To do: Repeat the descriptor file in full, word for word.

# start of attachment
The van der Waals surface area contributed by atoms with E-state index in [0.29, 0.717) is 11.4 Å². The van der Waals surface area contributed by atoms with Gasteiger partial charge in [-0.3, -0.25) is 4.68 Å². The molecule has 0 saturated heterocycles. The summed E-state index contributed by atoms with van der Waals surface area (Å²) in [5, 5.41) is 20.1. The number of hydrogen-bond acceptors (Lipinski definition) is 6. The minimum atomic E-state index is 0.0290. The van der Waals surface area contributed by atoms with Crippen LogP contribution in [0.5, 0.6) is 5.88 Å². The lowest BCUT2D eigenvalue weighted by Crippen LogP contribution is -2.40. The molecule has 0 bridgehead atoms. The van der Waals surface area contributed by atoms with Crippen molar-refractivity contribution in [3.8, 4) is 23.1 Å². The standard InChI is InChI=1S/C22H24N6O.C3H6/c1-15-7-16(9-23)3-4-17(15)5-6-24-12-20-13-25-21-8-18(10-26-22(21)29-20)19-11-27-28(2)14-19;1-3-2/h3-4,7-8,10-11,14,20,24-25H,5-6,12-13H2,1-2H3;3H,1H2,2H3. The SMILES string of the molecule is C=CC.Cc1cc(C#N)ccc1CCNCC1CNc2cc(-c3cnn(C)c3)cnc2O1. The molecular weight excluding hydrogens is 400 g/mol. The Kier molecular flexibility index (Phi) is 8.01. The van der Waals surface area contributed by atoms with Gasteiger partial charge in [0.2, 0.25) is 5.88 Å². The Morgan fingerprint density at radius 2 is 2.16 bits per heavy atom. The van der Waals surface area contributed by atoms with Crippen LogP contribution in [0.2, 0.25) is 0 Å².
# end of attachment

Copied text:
The van der Waals surface area contributed by atoms with E-state index in [0.29, 0.717) is 11.4 Å². The van der Waals surface area contributed by atoms with Gasteiger partial charge in [-0.3, -0.25) is 4.68 Å². The molecule has 0 saturated heterocycles. The summed E-state index contributed by atoms with van der Waals surface area (Å²) in [5, 5.41) is 20.1. The number of hydrogen-bond acceptors (Lipinski definition) is 6. The minimum atomic E-state index is 0.0290. The van der Waals surface area contributed by atoms with Crippen LogP contribution in [0.5, 0.6) is 5.88 Å². The lowest BCUT2D eigenvalue weighted by Crippen LogP contribution is -2.40. The molecule has 0 bridgehead atoms. The van der Waals surface area contributed by atoms with Crippen molar-refractivity contribution in [3.8, 4) is 23.1 Å². The standard InChI is InChI=1S/C22H24N6O.C3H6/c1-15-7-16(9-23)3-4-17(15)5-6-24-12-20-13-25-21-8-18(10-26-22(21)29-20)19-11-27-28(2)14-19;1-3-2/h3-4,7-8,10-11,14,20,24-25H,5-6,12-13H2,1-2H3;3H,1H2,2H3. The SMILES string of the molecule is C=CC.Cc1cc(C#N)ccc1CCNCC1CNc2cc(-c3cnn(C)c3)cnc2O1. The molecular weight excluding hydrogens is 400 g/mol. The Kier molecular flexibility index (Phi) is 8.01. The van der Waals surface area contributed by atoms with Gasteiger partial charge in [0.2, 0.25) is 5.88 Å². The Morgan fingerprint density at radius 2 is 2.16 bits per heavy atom. The van der Waals surface area contributed by atoms with Crippen LogP contribution in [0.2, 0.25) is 0 Å².